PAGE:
3 new books related to the vast world of objects

book club, salone milano

Three publications guide us to discover our next favorite objects to furnish our homes with, but also those associated with brand communication and those related to the world of hip hop

How to Live With Objects

Surround yourself with your favorite objects. To live better. This is the approach in the first volume produced by the American magazine Sight Unseen and written by its two founders. A sort of visual guide to surrounding yourself with beautiful objects to make your home as unique and personal as possible, filled with pieces you can relate to in special ways.

An “anti-decoration” book, as the authors define it, because the interiors ought to match one's personal canons and not those established by others’ labels. They should take you beyond the limitations of space, stylistic preferences or budget limits. The volume is also a guide to getting your bearings in the wide range of offerings on the market: from the fundamental questions to ask when you want to buy an item to secrets of e-commerce. With twenty-two “interviews” with American creatives, from Misha Kahn to Mel Ottenberg, Alison Roman and Athena Calderone, the journey through objects continues in the homes of collectors such as Charlotte Taylor and Minjae Kim in London, Brussels, Mexico City, Los Angeles and New York.

It presents over 150, iconic or little known objects, divided into vintage, contemporary, hand-crafted and sentimental.  While the book is definitely angled more towards an American public, it includes references to Italian design, highly prized in the USA: from Massimo Vignelli's coffee table and Enzo Mari's vase on the cover to pieces by Gae Aulenti, Ettore Sottsass, Michele De Lucchi, and companies such as Artemide, FontanaArte and Glas Italia, to name only a few.

 

Title: How to Live With Objects

Authors: Monica Khemsurov and Jill Singer

Publisher: Clarkson Potter

Year of publication: November 2022

Pages: 320

Language: English

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Logo Beginnings

Practically all products are associated with the logos of their makers. This valuable compendium presents no fewer than 6,000 of them, created between 1870 and 1940. The author already has a number of best-sellers on graphic design behind him, including Logo Modernism from the same German publisher, devoted to corporate brands from 1940 to 1980. This volume, a sequel à rebours of the earlier book, explores the origin of these presences that are now part of the communication establishment. It all stemmed from the coats of arms of ancient families.

Among the four formal categories – Figurative, Form, Effect, Typographical – subdivided in turn by the fundamental elements of design – outlines, lines, circles, etc. – we discover completely forgotten logos, while it’s impressive to discover that  some, like BMW, Rolex or Louis Vuitton, still use their original logos today.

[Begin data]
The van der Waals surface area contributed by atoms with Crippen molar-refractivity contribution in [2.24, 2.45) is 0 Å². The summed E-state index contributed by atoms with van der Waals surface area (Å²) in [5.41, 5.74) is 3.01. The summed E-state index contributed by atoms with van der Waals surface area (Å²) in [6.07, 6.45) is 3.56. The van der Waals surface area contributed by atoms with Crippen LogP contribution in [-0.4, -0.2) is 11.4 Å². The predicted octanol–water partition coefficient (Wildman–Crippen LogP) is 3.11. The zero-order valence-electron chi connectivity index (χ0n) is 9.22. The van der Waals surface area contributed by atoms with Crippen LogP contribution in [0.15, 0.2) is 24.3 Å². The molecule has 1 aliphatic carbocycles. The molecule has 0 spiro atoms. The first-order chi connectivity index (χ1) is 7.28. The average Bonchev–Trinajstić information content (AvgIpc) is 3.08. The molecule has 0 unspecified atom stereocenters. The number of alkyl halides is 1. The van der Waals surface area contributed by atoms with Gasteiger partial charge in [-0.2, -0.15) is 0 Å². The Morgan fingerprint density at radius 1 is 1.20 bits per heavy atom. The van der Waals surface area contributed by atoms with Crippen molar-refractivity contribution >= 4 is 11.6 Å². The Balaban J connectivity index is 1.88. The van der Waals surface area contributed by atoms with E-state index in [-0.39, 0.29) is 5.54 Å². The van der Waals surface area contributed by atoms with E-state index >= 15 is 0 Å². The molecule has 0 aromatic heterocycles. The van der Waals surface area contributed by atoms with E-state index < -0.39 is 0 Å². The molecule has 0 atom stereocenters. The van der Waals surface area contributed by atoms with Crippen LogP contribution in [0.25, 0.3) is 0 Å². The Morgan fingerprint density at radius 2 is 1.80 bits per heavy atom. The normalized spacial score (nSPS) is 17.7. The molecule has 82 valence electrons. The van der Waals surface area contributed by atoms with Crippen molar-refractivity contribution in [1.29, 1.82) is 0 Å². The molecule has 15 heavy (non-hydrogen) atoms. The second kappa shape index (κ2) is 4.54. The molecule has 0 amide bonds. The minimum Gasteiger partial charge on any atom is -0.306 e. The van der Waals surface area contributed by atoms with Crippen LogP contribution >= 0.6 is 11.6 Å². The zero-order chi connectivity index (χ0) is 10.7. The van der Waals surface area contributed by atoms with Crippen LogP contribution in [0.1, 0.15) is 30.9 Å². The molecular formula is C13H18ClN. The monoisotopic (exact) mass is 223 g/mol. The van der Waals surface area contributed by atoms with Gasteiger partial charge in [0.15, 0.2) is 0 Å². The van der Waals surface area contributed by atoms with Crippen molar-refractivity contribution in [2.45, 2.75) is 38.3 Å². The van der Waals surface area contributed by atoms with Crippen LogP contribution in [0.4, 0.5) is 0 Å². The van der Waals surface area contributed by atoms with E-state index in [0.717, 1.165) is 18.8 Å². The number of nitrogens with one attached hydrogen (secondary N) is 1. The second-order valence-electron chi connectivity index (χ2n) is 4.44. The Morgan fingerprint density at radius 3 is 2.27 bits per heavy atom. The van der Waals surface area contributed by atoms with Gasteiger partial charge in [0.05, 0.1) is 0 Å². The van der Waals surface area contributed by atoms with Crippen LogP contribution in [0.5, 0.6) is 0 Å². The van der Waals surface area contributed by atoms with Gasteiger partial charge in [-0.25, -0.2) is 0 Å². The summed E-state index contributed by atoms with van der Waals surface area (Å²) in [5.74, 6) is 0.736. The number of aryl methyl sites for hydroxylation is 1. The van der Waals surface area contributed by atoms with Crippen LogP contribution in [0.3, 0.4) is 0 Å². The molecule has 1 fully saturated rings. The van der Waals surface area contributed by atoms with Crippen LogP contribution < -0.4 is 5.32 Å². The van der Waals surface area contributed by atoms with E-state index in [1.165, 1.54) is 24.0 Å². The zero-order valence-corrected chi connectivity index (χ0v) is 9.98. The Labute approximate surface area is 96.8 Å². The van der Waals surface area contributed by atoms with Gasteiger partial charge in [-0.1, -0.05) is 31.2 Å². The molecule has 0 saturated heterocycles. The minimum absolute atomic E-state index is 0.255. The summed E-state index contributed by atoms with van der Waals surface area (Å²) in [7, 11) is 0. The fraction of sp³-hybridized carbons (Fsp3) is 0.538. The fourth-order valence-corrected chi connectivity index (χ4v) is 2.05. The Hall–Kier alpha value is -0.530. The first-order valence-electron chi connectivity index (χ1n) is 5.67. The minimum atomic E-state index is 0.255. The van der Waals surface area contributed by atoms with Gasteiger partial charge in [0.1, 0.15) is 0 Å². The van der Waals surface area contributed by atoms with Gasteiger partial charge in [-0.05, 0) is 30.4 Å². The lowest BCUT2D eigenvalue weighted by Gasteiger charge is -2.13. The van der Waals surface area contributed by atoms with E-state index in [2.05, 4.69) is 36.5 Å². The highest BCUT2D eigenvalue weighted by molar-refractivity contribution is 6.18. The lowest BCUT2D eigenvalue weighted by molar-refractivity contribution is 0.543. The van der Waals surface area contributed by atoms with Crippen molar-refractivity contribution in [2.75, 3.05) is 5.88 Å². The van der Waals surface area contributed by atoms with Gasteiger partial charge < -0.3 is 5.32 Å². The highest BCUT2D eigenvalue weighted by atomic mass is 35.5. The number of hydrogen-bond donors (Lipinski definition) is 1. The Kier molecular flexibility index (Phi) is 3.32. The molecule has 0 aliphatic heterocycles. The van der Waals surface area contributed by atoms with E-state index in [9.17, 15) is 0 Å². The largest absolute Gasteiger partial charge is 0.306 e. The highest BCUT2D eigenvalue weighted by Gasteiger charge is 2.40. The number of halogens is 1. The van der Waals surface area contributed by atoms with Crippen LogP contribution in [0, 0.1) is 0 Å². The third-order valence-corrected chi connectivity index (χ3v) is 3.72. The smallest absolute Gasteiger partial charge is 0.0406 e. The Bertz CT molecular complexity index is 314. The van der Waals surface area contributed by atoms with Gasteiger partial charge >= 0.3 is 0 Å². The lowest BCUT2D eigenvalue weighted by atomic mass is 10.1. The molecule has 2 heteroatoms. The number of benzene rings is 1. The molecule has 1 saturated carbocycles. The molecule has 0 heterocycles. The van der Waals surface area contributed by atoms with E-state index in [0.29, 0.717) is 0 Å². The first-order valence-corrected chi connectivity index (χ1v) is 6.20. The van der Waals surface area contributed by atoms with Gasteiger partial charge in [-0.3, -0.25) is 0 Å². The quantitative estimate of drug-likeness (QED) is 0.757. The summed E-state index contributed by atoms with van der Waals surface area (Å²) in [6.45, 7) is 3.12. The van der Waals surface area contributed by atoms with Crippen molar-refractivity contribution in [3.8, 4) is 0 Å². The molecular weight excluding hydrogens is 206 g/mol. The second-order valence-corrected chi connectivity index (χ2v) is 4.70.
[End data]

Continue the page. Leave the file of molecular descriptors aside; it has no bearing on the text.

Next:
The volume opens with the first logo registered in the United States in 1870: an eagle with a pot of paint in its beak,  set against the backdrop of the Chicago skyline and a scroll bearing the inscription “Durable, Beautiful, Economical” for Averil products. This was followed by the first trademark registered in Europe five years later: a simple red triangle above the name it conveys:  Bass, the famous English brewery, at the time the world’s biggest. There are several case studies, including our Olivetti alongside Universal Studios, Shell, Shiseido and others. A must for fans of graphic design, visual communication and corporate identity.

 

Title: Logo Beginnings

Author: Jens Müller

Publishing house: Taschen

Year of publication: 2022

Pages: 432

Language: English, French, German

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Ice Cold. A Hip-Hop Jewelry History

With a first introduction by rapper Slick Rick, known not just for his music but also his outsize jewels, unmissable in his public appearances, and a second by ASAP Ferg, the first American hip-hop artist to be appointed ambassador by a luxury brand such as Tiffany, this volume pays tribute to the history of the musical genre that grew up in the seventies in the United States,  closely identified with the showy and flamboyant jewelry displayed by its protagonists. “My jewels are my superhero suit,” says Slick Rick. “Jewelry speaks silently but screams personality. Displaying our opulence affirms the traditions and wealth of our culture.”

The volume, edited by Vikki Tobak, author of Contact High: A Visual History of Hip-Hop and curator of the exhibition of the same name held at the ICP in New York in 2020, is divided into four chapters-decades running from 1980 to 2020. Hundreds of images depicting all the major artists on record tell of the birth and evolution of bling – a slang neologism coined in the USA in the context of hip-hop culture. It denotes the kind of heavy, flashy, outsize jewelry, accessories and trinkets worn for the sake of pure ostentation by these artists and all those who identify with their lifestyle. And it also declares a brazen, charismatic and street-savvy collective identity. The pages further show how hip-hop finery came to redefine the world of jewelry, luxury and style by going from street style to a thriving design culture. Hip-hop and luxury have, in fact, long been happy bedfellows. For everyone who loves photostories with happy endings, such as independence and self-expression.

 

Ice Cold. A Hip-Hop Jewelry History

Author: Vikki Tobak

Published by: Taschen

Published: 2022

Pages: 388

Languages: English, French, German

Also published in two Art Editions and a Jewelry Edition

ice cold, hip hop, book club, salone milano
9 December 2022